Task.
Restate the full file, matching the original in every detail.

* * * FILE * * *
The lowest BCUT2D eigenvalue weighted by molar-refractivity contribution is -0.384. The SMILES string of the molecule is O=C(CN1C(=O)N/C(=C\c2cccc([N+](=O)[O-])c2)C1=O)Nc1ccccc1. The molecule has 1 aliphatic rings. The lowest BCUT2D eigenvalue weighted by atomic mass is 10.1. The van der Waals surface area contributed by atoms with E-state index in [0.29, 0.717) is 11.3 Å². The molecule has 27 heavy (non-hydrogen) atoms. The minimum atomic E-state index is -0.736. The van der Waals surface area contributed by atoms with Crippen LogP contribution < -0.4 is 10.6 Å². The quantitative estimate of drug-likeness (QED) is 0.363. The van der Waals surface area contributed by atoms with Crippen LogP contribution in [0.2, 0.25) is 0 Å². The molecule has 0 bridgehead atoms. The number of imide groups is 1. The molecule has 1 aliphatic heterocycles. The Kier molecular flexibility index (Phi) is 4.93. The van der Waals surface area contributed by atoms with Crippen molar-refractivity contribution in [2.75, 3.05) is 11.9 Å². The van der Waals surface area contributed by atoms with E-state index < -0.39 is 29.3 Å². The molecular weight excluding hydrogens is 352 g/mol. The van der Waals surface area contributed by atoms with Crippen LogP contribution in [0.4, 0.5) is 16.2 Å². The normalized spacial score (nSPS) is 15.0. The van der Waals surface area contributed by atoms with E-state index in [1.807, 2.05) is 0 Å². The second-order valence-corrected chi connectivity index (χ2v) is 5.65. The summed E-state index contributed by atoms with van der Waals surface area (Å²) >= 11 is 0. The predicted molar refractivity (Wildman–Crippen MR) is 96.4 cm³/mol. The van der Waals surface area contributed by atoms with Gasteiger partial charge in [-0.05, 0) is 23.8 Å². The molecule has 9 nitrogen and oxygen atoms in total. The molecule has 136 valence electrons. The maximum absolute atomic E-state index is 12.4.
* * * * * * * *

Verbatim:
The lowest BCUT2D eigenvalue weighted by molar-refractivity contribution is -0.384. The SMILES string of the molecule is O=C(CN1C(=O)N/C(=C\c2cccc([N+](=O)[O-])c2)C1=O)Nc1ccccc1. The molecule has 1 aliphatic rings. The lowest BCUT2D eigenvalue weighted by atomic mass is 10.1. The van der Waals surface area contributed by atoms with E-state index in [0.29, 0.717) is 11.3 Å². The molecule has 27 heavy (non-hydrogen) atoms. The minimum atomic E-state index is -0.736. The van der Waals surface area contributed by atoms with Crippen LogP contribution < -0.4 is 10.6 Å². The quantitative estimate of drug-likeness (QED) is 0.363. The van der Waals surface area contributed by atoms with Crippen LogP contribution in [0.2, 0.25) is 0 Å². The molecule has 0 bridgehead atoms. The number of imide groups is 1. The molecule has 1 aliphatic heterocycles. The Kier molecular flexibility index (Phi) is 4.93. The van der Waals surface area contributed by atoms with Crippen molar-refractivity contribution in [2.75, 3.05) is 11.9 Å². The van der Waals surface area contributed by atoms with E-state index < -0.39 is 29.3 Å². The molecular weight excluding hydrogens is 352 g/mol. The van der Waals surface area contributed by atoms with Crippen LogP contribution in [0.4, 0.5) is 16.2 Å². The normalized spacial score (nSPS) is 15.0. The van der Waals surface area contributed by atoms with E-state index in [1.807, 2.05) is 0 Å². The second-order valence-corrected chi connectivity index (χ2v) is 5.65. The summed E-state index contributed by atoms with van der Waals surface area (Å²) >= 11 is 0. The predicted molar refractivity (Wildman–Crippen MR) is 96.4 cm³/mol. The van der Waals surface area contributed by atoms with Gasteiger partial charge in [-0.05, 0) is 23.8 Å². The molecule has 9 nitrogen and oxygen atoms in total. The molecule has 136 valence electrons. The maximum absolute atomic E-state index is 12.4.